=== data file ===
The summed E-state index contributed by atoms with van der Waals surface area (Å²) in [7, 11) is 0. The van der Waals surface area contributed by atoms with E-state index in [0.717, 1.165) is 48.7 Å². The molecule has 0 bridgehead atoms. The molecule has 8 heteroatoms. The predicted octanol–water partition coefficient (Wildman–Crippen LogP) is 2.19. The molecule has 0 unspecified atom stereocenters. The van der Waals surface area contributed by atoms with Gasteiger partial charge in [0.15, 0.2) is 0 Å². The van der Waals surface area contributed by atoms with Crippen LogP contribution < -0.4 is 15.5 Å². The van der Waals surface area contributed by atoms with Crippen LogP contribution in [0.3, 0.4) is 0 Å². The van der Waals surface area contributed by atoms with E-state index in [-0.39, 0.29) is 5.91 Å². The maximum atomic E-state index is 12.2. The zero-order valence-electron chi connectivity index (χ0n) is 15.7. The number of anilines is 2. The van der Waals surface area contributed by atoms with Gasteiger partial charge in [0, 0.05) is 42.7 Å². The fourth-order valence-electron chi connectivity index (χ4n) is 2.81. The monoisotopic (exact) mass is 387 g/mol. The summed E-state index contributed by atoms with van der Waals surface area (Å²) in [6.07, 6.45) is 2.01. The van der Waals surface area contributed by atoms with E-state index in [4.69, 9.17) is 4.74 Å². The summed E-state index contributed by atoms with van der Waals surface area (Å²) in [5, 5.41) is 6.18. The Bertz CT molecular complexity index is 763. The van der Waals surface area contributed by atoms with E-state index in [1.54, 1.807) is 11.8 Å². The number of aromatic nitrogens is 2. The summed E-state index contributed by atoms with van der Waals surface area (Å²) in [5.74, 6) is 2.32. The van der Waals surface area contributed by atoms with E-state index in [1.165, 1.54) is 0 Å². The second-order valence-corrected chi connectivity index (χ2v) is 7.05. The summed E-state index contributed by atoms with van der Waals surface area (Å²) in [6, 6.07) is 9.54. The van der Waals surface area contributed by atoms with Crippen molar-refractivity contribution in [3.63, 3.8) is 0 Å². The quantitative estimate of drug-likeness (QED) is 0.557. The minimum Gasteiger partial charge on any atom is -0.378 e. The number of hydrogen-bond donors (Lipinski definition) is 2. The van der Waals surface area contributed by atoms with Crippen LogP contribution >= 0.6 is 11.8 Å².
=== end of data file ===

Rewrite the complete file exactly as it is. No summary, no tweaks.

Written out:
The summed E-state index contributed by atoms with van der Waals surface area (Å²) in [7, 11) is 0. The van der Waals surface area contributed by atoms with E-state index in [0.717, 1.165) is 48.7 Å². The molecule has 0 bridgehead atoms. The molecule has 8 heteroatoms. The predicted octanol–water partition coefficient (Wildman–Crippen LogP) is 2.19. The molecule has 0 unspecified atom stereocenters. The van der Waals surface area contributed by atoms with Gasteiger partial charge in [0.15, 0.2) is 0 Å². The van der Waals surface area contributed by atoms with Crippen LogP contribution < -0.4 is 15.5 Å². The van der Waals surface area contributed by atoms with Crippen LogP contribution in [0.3, 0.4) is 0 Å². The van der Waals surface area contributed by atoms with E-state index in [-0.39, 0.29) is 5.91 Å². The maximum atomic E-state index is 12.2. The zero-order valence-electron chi connectivity index (χ0n) is 15.7. The number of anilines is 2. The van der Waals surface area contributed by atoms with Gasteiger partial charge in [0, 0.05) is 42.7 Å². The fourth-order valence-electron chi connectivity index (χ4n) is 2.81. The monoisotopic (exact) mass is 387 g/mol. The summed E-state index contributed by atoms with van der Waals surface area (Å²) in [6.07, 6.45) is 2.01. The van der Waals surface area contributed by atoms with E-state index in [4.69, 9.17) is 4.74 Å². The summed E-state index contributed by atoms with van der Waals surface area (Å²) in [5, 5.41) is 6.18. The Bertz CT molecular complexity index is 763. The van der Waals surface area contributed by atoms with E-state index in [1.54, 1.807) is 11.8 Å². The number of aromatic nitrogens is 2. The summed E-state index contributed by atoms with van der Waals surface area (Å²) in [5.74, 6) is 2.32. The van der Waals surface area contributed by atoms with E-state index in [1.165, 1.54) is 0 Å². The second-order valence-corrected chi connectivity index (χ2v) is 7.05. The summed E-state index contributed by atoms with van der Waals surface area (Å²) in [6, 6.07) is 9.54. The van der Waals surface area contributed by atoms with Crippen molar-refractivity contribution in [3.63, 3.8) is 0 Å². The quantitative estimate of drug-likeness (QED) is 0.557. The minimum Gasteiger partial charge on any atom is -0.378 e. The number of hydrogen-bond donors (Lipinski definition) is 2. The van der Waals surface area contributed by atoms with Crippen LogP contribution >= 0.6 is 11.8 Å².